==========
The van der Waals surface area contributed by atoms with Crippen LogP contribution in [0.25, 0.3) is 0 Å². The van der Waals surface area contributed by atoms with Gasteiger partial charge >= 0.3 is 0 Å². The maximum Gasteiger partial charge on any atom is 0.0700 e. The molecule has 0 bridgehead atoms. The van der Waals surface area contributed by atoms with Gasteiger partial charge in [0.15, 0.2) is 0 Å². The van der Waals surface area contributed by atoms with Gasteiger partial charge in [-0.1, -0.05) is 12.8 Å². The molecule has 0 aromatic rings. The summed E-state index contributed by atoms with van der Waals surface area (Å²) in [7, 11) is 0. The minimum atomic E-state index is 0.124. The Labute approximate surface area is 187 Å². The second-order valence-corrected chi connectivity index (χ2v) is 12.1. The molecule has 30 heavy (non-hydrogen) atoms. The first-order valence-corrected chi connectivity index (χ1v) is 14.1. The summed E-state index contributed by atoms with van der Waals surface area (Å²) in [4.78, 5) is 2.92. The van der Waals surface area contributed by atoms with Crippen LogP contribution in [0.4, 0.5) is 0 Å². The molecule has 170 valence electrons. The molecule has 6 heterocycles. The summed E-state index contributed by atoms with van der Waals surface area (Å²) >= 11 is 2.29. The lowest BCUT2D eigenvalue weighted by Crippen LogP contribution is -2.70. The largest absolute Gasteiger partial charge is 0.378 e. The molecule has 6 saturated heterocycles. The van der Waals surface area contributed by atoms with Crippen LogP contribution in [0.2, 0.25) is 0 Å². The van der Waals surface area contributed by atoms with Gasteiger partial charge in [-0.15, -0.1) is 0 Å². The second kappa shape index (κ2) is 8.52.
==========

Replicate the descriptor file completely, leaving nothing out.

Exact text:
The van der Waals surface area contributed by atoms with Crippen LogP contribution in [0.25, 0.3) is 0 Å². The van der Waals surface area contributed by atoms with Gasteiger partial charge >= 0.3 is 0 Å². The maximum Gasteiger partial charge on any atom is 0.0700 e. The molecule has 0 bridgehead atoms. The van der Waals surface area contributed by atoms with Gasteiger partial charge in [0.15, 0.2) is 0 Å². The van der Waals surface area contributed by atoms with Gasteiger partial charge in [-0.1, -0.05) is 12.8 Å². The molecule has 0 aromatic rings. The summed E-state index contributed by atoms with van der Waals surface area (Å²) in [7, 11) is 0. The minimum atomic E-state index is 0.124. The Labute approximate surface area is 187 Å². The second-order valence-corrected chi connectivity index (χ2v) is 12.1. The molecule has 30 heavy (non-hydrogen) atoms. The first-order valence-corrected chi connectivity index (χ1v) is 14.1. The summed E-state index contributed by atoms with van der Waals surface area (Å²) in [4.78, 5) is 2.92. The van der Waals surface area contributed by atoms with Crippen LogP contribution in [0.4, 0.5) is 0 Å². The molecule has 170 valence electrons. The molecule has 6 heterocycles. The summed E-state index contributed by atoms with van der Waals surface area (Å²) >= 11 is 2.29. The lowest BCUT2D eigenvalue weighted by Crippen LogP contribution is -2.70. The largest absolute Gasteiger partial charge is 0.378 e. The molecule has 6 saturated heterocycles. The van der Waals surface area contributed by atoms with Crippen LogP contribution in [0.2, 0.25) is 0 Å². The van der Waals surface area contributed by atoms with Gasteiger partial charge in [-0.15, -0.1) is 0 Å². The second kappa shape index (κ2) is 8.52.